out of Five
Running time: 107
The Sweeney is pacily directed, superbly acted and delivers some exciting action sequences, but the only elements that remain from the TV show are the names of the characters and the central catchphrase.
What's it all abaaaht?
Directed by Nick Love, The Sweeney is nominally based on the popular 1970s TV show and stars Ray Winstone as hardened Flying Squad cop Jack Regan. Acting on a tip-off from a shady informant (Alan Ford), Regan and his partner George Carter (Ben Drew) arrest known criminal Francis Allen (Paul Anderson) for a jewellery shop heist in which a woman was killed. However, they're forced to let him go after his alibi holds up, calling the Squad's judgement and methods into disrepute. To complicate matters still further, Regan is sleeping with his colleague Nancy (Hayley Atwell), who's married to Lewis (Steven Mackintosh), the man in charge of the Internal Affairs investigation.
Winstone can do this sort of thing in his sleep, but he turns in a fully committed performance that occasionally hints at a more vulnerable side to Regan, even if we perhaps didn't need to see him clambering on top of Hayley Atwell or having sex with her in a toilet (be prepared: it isn't pretty and you won't be able to unsee it). Drew is equally good as Carter, pulling off a measured deadpan turn that works well, while there's strong support from Atwell, Damian Lewis (as Regan's boss) and Steven Mackintosh, who's splendidly slimy as Lewis.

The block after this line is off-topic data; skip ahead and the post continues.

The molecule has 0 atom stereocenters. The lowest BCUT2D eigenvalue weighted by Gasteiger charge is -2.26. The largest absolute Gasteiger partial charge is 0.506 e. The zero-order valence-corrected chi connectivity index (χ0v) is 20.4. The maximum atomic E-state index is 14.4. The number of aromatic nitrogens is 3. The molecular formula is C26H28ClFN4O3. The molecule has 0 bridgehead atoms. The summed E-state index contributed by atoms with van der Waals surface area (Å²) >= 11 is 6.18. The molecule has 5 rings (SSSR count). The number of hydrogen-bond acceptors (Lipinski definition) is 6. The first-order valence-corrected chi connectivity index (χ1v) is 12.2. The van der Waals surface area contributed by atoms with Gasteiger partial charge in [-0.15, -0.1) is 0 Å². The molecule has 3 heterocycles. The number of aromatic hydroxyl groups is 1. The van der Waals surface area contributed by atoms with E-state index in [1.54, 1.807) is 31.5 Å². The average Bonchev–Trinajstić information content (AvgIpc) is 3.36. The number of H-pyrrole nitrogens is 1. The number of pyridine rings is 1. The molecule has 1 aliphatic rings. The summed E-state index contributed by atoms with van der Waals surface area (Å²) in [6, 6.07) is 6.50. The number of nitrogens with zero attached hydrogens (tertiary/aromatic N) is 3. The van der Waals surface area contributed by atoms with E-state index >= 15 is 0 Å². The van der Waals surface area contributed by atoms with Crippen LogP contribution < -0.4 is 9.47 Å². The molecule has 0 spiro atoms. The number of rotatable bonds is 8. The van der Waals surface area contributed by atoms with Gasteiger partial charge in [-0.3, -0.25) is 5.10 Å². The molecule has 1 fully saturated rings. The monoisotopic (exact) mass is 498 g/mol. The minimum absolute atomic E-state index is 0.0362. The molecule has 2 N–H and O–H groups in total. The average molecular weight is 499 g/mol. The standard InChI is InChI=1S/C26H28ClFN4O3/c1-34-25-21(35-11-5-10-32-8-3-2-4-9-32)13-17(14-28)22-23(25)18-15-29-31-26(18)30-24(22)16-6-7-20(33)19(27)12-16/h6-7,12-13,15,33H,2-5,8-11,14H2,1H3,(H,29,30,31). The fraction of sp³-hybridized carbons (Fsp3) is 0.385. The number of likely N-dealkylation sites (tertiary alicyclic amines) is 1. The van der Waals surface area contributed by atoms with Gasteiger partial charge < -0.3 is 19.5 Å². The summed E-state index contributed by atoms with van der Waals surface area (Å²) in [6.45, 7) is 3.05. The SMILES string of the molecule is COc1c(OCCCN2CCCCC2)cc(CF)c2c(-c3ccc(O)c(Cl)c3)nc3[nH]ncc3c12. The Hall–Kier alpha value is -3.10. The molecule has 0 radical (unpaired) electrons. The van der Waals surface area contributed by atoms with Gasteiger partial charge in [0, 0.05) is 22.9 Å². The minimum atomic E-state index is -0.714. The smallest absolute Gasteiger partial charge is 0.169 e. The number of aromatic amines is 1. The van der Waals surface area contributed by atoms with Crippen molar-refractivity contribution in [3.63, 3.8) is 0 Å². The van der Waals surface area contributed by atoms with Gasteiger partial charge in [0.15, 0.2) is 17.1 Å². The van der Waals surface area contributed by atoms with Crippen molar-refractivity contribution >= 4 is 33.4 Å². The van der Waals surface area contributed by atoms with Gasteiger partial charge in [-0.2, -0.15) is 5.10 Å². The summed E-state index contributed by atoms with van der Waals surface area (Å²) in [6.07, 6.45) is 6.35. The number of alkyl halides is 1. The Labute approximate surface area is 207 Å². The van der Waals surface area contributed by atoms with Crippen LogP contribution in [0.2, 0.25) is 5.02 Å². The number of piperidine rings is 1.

Say what you like about director Nick Love (here taking a break from making films about lairy, sweary football hooligans or gangsters to make a film about lairy, sweary cops), but he knows his way around an action sequence and he duly orchestrates a number of exciting set-pieces, including a high speed country lane chase and a thrilling maximum firepower shootout in and around Trafalgar Square. Indeed, the location work in general is extremely impressive, staging key scenes in London locations that aren't often seen on film.
The main problem is that the only thing the film takes from the TV version is the character names and catchphrases (‘You're nicked’, ‘You slaaaags’, etc), completely ignoring the show's whole set-up of underfunded cops getting the job done (Love's Sweeney have hi-tech surveillance equipment, a flashy glass-walled office complex and an iPad each). Similarly, the dialogue is passable but should have been a lot better, while the derivative plot borrows liberally from The Dark Knight and nicks its key action sequences from Heat; there's also a pointless prison sequence that has no consequence and serves no purpose other than to reference Winstone's role as ‘The Daddy’ in Scum.
Providing you have no emotional attachment to the TV series, The Sweeney is an entirely watchable cop thriller, enlivened by strong performances and exciting action scenes, though it's slightly let down by a patchy and occasionally derivative script.